Wednesday, April 9, 2014

A Star is Born (1937)

Director: William A. Wellman                            Writers: Dorothy Parker & Robert Carson
Film Score: Max Steiner                                  Cinematography: W. Howard Greene
Starring: Fredric March, Janet Gaynor, Adolphe Menjou and Andy Devine

Though it’s painful to read about the blood, sweat and tears that David O. Selznick put into his pet projects, there’s no denying that the results are pretty good. The producer with the golden touch at MGM, he finally launched out on his own after an altercation with Irving Thalberg and decided to form his own production company, producing them on the RKO lot and releasing through United Artists. A Star is Born was based on George Cukor’s film from 1932 What Price Hollywood? Both Fredric March and Janet Gaynor had been stars in Hollywood for a decade and the name recognition alone was enough to be fairly certain of box-office success. The film was nominated for all the major awards at the Oscars that year, but only won for in the category of best original story. The film also has the distinction of being given a special award for color photography that year, a new medium that hadn’t been given its own category yet.

The film begins in about the most clichéd manner possible. Small town girl Janet Gaynor goes to the movies and dreams of one day being an actress and, while her aunt ridicules her, grandmother tells the story of coming out west in a covered wagon. So she gives her all the money she’s saved and sends her on her way. Out in California things aren’t as easy as she imagined. She’s staying at a hotel with Andy Devine, an assistant director who’s also out of work and he eventually gets her a job as a waitress at a party where she meets movie star and drunkard Fredric March. March falls for her and before long he gets her a screen test at his studio and a co-starring role opposite him in his next big picture and she becomes an overnight sensation. The two fall in love and marry, but where Gaynor’s star is on the rise March’s is falling, and he is soon dismissed by audiences and critics alike, which causes him to resort to drinking again and cause one scene after another. It’s then that Gaynor has the difficult decision of choosing between her career and her husband.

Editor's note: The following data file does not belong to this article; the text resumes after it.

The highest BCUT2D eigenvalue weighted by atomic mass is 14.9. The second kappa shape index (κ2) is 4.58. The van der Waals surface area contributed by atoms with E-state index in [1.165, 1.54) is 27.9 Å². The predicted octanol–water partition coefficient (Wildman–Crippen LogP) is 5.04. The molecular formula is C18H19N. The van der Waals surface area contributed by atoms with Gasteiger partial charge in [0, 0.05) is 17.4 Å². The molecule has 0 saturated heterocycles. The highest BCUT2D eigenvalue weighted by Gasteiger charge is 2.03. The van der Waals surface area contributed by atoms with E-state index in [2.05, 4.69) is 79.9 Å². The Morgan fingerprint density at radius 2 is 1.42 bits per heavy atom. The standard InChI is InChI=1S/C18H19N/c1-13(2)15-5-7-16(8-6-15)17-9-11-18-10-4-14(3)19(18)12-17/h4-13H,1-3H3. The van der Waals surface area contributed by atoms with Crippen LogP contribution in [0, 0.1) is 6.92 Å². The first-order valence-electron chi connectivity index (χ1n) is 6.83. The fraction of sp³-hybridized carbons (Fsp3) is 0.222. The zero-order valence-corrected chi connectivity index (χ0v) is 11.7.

Probably the most distinctive feature of the film is the wonderful script. While William Wellman and Robert Carson were given the Oscar for the original story, which they had worked on with Selznick, it was the great Dorothy Parker along with Carson and Alan Campbell who wrote the wonderfully witty dialogue that makes the film so great. Max Steiner, who normally writes very distinctive music, wound up with a fairly generic score for the film, but it doesn’t seem to suffer from it. March and Gaynor both do dependable work and are assisted by support from Adolphe Menjou as the studio head, and Lionel Stander as the head of publicity. And while the story seems trite, even then, its enduring popularity is borne out by the fact that it was remade twice, once in 1954 as a musical with James Mason and Judy Garland, and again in 1976 with Barbara Streisand and Kris Kristofferson as pop musicians instead of actors. It’s not a classic film in the artistic sense, but it is a popular film with audiences and is easily the better of the three versions. Despite David O. Selznick’s obsessive control, A Star is Born remained light and frothy, an entertaining take on a familiar theme and a cinematic icon.

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